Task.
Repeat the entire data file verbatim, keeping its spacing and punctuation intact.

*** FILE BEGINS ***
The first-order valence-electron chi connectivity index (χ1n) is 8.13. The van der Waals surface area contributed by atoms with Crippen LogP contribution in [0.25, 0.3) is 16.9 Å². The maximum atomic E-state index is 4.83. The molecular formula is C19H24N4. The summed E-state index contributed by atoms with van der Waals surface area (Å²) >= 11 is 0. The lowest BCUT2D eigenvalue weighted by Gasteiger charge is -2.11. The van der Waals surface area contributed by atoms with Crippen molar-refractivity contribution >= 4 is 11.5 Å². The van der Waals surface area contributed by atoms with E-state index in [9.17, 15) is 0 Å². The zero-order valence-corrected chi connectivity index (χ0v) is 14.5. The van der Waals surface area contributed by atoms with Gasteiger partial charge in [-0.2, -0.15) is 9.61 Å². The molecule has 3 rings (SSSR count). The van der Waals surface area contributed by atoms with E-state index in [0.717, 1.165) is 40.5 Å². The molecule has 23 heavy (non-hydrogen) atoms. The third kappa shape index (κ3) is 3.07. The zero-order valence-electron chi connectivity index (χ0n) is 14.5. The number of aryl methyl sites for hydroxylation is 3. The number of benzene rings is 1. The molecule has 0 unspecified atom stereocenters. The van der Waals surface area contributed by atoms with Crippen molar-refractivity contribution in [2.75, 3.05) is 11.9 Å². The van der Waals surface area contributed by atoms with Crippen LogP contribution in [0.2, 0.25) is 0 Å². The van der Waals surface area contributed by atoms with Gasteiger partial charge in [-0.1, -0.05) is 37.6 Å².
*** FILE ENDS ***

The first-order valence-electron chi connectivity index (χ1n) is 8.13. The van der Waals surface area contributed by atoms with Crippen LogP contribution in [0.25, 0.3) is 16.9 Å². The maximum atomic E-state index is 4.83. The molecular formula is C19H24N4. The summed E-state index contributed by atoms with van der Waals surface area (Å²) >= 11 is 0. The lowest BCUT2D eigenvalue weighted by Gasteiger charge is -2.11. The van der Waals surface area contributed by atoms with Crippen molar-refractivity contribution >= 4 is 11.5 Å². The van der Waals surface area contributed by atoms with E-state index in [9.17, 15) is 0 Å². The zero-order valence-corrected chi connectivity index (χ0v) is 14.5. The van der Waals surface area contributed by atoms with Gasteiger partial charge in [-0.2, -0.15) is 9.61 Å². The molecule has 3 rings (SSSR count). The van der Waals surface area contributed by atoms with E-state index in [0.717, 1.165) is 40.5 Å². The molecule has 23 heavy (non-hydrogen) atoms. The third kappa shape index (κ3) is 3.07. The zero-order valence-electron chi connectivity index (χ0n) is 14.5. The number of aryl methyl sites for hydroxylation is 3. The number of benzene rings is 1. The molecule has 0 unspecified atom stereocenters. The van der Waals surface area contributed by atoms with Crippen molar-refractivity contribution in [2.75, 3.05) is 11.9 Å². The van der Waals surface area contributed by atoms with Crippen LogP contribution in [0.2, 0.25) is 0 Å². The van der Waals surface area contributed by atoms with Gasteiger partial charge in [-0.1, -0.05) is 37.6 Å².